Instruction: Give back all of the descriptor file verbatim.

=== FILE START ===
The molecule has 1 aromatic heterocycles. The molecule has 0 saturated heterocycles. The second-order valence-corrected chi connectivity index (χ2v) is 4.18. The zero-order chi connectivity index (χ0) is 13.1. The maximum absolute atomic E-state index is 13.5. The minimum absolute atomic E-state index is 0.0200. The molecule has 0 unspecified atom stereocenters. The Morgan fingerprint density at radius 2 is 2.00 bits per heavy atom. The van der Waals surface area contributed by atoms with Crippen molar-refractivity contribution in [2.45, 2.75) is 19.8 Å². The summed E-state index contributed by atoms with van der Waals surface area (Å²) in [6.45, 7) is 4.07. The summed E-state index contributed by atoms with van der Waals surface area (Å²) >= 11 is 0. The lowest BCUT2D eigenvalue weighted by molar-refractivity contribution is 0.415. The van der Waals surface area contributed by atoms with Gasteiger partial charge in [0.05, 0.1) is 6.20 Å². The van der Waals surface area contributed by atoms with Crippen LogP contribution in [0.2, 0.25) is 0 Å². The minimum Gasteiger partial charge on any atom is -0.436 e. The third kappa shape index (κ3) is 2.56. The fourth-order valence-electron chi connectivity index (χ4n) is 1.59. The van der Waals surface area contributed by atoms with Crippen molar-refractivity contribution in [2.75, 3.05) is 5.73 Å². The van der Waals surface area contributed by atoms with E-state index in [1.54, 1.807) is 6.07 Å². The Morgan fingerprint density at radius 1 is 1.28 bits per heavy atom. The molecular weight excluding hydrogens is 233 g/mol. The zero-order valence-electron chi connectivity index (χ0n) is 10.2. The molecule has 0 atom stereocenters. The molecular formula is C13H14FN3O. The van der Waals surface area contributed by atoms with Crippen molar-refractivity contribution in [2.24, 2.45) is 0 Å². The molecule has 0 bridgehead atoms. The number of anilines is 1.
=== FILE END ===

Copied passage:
The molecule has 1 aromatic heterocycles. The molecule has 0 saturated heterocycles. The second-order valence-corrected chi connectivity index (χ2v) is 4.18. The zero-order chi connectivity index (χ0) is 13.1. The maximum absolute atomic E-state index is 13.5. The minimum absolute atomic E-state index is 0.0200. The molecule has 0 unspecified atom stereocenters. The Morgan fingerprint density at radius 2 is 2.00 bits per heavy atom. The van der Waals surface area contributed by atoms with Crippen molar-refractivity contribution in [2.45, 2.75) is 19.8 Å². The summed E-state index contributed by atoms with van der Waals surface area (Å²) in [6.45, 7) is 4.07. The summed E-state index contributed by atoms with van der Waals surface area (Å²) >= 11 is 0. The lowest BCUT2D eigenvalue weighted by molar-refractivity contribution is 0.415. The van der Waals surface area contributed by atoms with Gasteiger partial charge in [0.05, 0.1) is 6.20 Å². The van der Waals surface area contributed by atoms with Crippen LogP contribution in [0.2, 0.25) is 0 Å². The minimum Gasteiger partial charge on any atom is -0.436 e. The third kappa shape index (κ3) is 2.56. The fourth-order valence-electron chi connectivity index (χ4n) is 1.59. The van der Waals surface area contributed by atoms with Crippen molar-refractivity contribution in [2.75, 3.05) is 5.73 Å². The van der Waals surface area contributed by atoms with E-state index in [1.54, 1.807) is 6.07 Å². The Morgan fingerprint density at radius 1 is 1.28 bits per heavy atom. The molecular weight excluding hydrogens is 233 g/mol. The zero-order valence-electron chi connectivity index (χ0n) is 10.2. The molecule has 0 atom stereocenters. The molecular formula is C13H14FN3O. The van der Waals surface area contributed by atoms with Crippen molar-refractivity contribution in [2.24, 2.45) is 0 Å². The molecule has 0 bridgehead atoms. The number of anilines is 1.